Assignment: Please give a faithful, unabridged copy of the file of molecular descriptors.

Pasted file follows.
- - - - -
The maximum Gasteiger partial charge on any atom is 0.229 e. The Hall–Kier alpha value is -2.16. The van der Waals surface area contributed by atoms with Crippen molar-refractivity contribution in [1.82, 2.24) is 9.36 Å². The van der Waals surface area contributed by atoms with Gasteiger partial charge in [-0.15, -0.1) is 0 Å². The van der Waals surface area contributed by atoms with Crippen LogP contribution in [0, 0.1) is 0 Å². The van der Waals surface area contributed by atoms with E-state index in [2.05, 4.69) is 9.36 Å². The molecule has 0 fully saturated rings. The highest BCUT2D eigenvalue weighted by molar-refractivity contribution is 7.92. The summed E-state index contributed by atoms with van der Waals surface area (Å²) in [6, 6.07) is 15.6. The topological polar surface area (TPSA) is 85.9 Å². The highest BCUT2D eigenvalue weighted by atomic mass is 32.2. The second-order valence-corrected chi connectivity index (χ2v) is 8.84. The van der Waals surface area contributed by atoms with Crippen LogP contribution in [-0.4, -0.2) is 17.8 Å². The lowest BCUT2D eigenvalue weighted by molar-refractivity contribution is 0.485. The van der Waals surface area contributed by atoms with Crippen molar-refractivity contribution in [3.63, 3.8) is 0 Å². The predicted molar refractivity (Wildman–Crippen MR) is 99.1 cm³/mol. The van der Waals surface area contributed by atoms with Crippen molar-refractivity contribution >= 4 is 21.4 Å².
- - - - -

The maximum Gasteiger partial charge on any atom is 0.229 e. The Hall–Kier alpha value is -2.16. The van der Waals surface area contributed by atoms with Crippen molar-refractivity contribution in [1.82, 2.24) is 9.36 Å². The van der Waals surface area contributed by atoms with Gasteiger partial charge in [-0.15, -0.1) is 0 Å². The van der Waals surface area contributed by atoms with Crippen LogP contribution in [0, 0.1) is 0 Å². The van der Waals surface area contributed by atoms with E-state index in [2.05, 4.69) is 9.36 Å². The molecule has 0 fully saturated rings. The highest BCUT2D eigenvalue weighted by molar-refractivity contribution is 7.92. The summed E-state index contributed by atoms with van der Waals surface area (Å²) in [6, 6.07) is 15.6. The topological polar surface area (TPSA) is 85.9 Å². The highest BCUT2D eigenvalue weighted by atomic mass is 32.2. The second-order valence-corrected chi connectivity index (χ2v) is 8.84. The van der Waals surface area contributed by atoms with Crippen LogP contribution in [-0.4, -0.2) is 17.8 Å². The lowest BCUT2D eigenvalue weighted by molar-refractivity contribution is 0.485. The van der Waals surface area contributed by atoms with Crippen molar-refractivity contribution in [3.63, 3.8) is 0 Å². The predicted molar refractivity (Wildman–Crippen MR) is 99.1 cm³/mol. The van der Waals surface area contributed by atoms with Crippen molar-refractivity contribution >= 4 is 21.4 Å².